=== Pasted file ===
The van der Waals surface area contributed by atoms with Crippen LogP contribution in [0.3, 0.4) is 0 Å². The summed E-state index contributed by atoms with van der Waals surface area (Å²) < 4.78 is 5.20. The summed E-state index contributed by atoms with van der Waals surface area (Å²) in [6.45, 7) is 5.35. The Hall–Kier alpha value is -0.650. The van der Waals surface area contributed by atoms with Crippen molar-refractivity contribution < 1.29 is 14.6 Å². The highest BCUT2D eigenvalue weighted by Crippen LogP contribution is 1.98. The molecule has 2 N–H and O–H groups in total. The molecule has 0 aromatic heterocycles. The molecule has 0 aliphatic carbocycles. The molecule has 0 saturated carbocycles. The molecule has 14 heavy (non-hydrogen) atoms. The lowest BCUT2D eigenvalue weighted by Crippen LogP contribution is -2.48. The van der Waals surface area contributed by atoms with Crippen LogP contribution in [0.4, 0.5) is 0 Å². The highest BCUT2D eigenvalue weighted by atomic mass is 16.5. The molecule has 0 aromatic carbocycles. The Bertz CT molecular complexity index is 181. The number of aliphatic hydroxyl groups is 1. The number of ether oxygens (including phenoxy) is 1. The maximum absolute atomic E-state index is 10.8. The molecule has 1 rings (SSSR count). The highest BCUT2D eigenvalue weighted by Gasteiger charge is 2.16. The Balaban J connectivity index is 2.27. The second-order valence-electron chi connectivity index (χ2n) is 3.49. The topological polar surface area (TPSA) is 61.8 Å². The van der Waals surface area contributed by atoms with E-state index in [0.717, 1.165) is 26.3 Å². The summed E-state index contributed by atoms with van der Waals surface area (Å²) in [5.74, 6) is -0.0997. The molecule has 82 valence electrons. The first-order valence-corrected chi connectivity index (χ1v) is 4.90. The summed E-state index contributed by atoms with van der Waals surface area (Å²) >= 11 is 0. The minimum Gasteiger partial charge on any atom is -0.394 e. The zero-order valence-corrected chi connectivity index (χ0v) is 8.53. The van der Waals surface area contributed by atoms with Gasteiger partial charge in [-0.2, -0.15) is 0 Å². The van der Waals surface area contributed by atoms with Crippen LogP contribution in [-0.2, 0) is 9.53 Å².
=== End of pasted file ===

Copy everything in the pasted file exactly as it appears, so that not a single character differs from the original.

The van der Waals surface area contributed by atoms with Crippen LogP contribution in [0.3, 0.4) is 0 Å². The summed E-state index contributed by atoms with van der Waals surface area (Å²) < 4.78 is 5.20. The summed E-state index contributed by atoms with van der Waals surface area (Å²) in [6.45, 7) is 5.35. The Hall–Kier alpha value is -0.650. The van der Waals surface area contributed by atoms with Crippen molar-refractivity contribution < 1.29 is 14.6 Å². The highest BCUT2D eigenvalue weighted by Crippen LogP contribution is 1.98. The molecule has 2 N–H and O–H groups in total. The molecule has 0 aromatic heterocycles. The molecule has 0 aliphatic carbocycles. The molecule has 0 saturated carbocycles. The molecule has 14 heavy (non-hydrogen) atoms. The lowest BCUT2D eigenvalue weighted by Crippen LogP contribution is -2.48. The van der Waals surface area contributed by atoms with Crippen LogP contribution in [0.4, 0.5) is 0 Å². The highest BCUT2D eigenvalue weighted by atomic mass is 16.5. The molecule has 0 aromatic carbocycles. The Bertz CT molecular complexity index is 181. The number of aliphatic hydroxyl groups is 1. The number of ether oxygens (including phenoxy) is 1. The maximum absolute atomic E-state index is 10.8. The molecule has 1 rings (SSSR count). The highest BCUT2D eigenvalue weighted by Gasteiger charge is 2.16. The Balaban J connectivity index is 2.27. The second-order valence-electron chi connectivity index (χ2n) is 3.49. The topological polar surface area (TPSA) is 61.8 Å². The van der Waals surface area contributed by atoms with E-state index in [0.717, 1.165) is 26.3 Å². The summed E-state index contributed by atoms with van der Waals surface area (Å²) in [5.74, 6) is -0.0997. The molecule has 82 valence electrons. The first-order valence-corrected chi connectivity index (χ1v) is 4.90. The summed E-state index contributed by atoms with van der Waals surface area (Å²) >= 11 is 0. The minimum Gasteiger partial charge on any atom is -0.394 e. The zero-order valence-corrected chi connectivity index (χ0v) is 8.53. The van der Waals surface area contributed by atoms with Gasteiger partial charge in [-0.2, -0.15) is 0 Å². The van der Waals surface area contributed by atoms with Crippen LogP contribution in [-0.2, 0) is 9.53 Å².